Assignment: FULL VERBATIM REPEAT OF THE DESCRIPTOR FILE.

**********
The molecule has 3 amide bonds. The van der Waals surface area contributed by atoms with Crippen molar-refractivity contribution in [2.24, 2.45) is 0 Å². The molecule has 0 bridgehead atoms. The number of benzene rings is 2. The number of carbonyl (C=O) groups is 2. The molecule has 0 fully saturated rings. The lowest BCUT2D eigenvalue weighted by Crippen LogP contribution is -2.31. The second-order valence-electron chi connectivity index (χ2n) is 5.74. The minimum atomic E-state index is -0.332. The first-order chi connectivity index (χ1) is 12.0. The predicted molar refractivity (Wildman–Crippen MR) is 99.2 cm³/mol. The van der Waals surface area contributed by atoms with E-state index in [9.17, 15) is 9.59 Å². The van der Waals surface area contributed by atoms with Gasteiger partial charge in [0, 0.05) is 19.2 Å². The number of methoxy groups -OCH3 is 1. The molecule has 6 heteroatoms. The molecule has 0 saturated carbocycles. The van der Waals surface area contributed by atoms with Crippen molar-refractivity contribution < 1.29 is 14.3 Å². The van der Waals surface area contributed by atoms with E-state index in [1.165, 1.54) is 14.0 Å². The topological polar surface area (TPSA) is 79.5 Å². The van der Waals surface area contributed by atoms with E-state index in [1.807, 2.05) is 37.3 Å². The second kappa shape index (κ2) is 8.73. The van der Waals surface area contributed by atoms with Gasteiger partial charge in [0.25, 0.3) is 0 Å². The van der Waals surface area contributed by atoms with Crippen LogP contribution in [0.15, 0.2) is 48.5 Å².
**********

The molecule has 3 amide bonds. The van der Waals surface area contributed by atoms with Crippen molar-refractivity contribution in [2.24, 2.45) is 0 Å². The molecule has 0 bridgehead atoms. The number of benzene rings is 2. The number of carbonyl (C=O) groups is 2. The molecule has 0 fully saturated rings. The lowest BCUT2D eigenvalue weighted by Crippen LogP contribution is -2.31. The second-order valence-electron chi connectivity index (χ2n) is 5.74. The minimum atomic E-state index is -0.332. The first-order chi connectivity index (χ1) is 12.0. The predicted molar refractivity (Wildman–Crippen MR) is 99.2 cm³/mol. The van der Waals surface area contributed by atoms with E-state index in [9.17, 15) is 9.59 Å². The van der Waals surface area contributed by atoms with Gasteiger partial charge in [0, 0.05) is 19.2 Å². The number of methoxy groups -OCH3 is 1. The molecule has 6 heteroatoms. The molecule has 0 saturated carbocycles. The van der Waals surface area contributed by atoms with Crippen molar-refractivity contribution < 1.29 is 14.3 Å². The van der Waals surface area contributed by atoms with E-state index in [1.165, 1.54) is 14.0 Å². The topological polar surface area (TPSA) is 79.5 Å². The van der Waals surface area contributed by atoms with E-state index in [1.807, 2.05) is 37.3 Å². The second kappa shape index (κ2) is 8.73. The van der Waals surface area contributed by atoms with Gasteiger partial charge in [0.25, 0.3) is 0 Å². The van der Waals surface area contributed by atoms with Crippen LogP contribution in [0.15, 0.2) is 48.5 Å².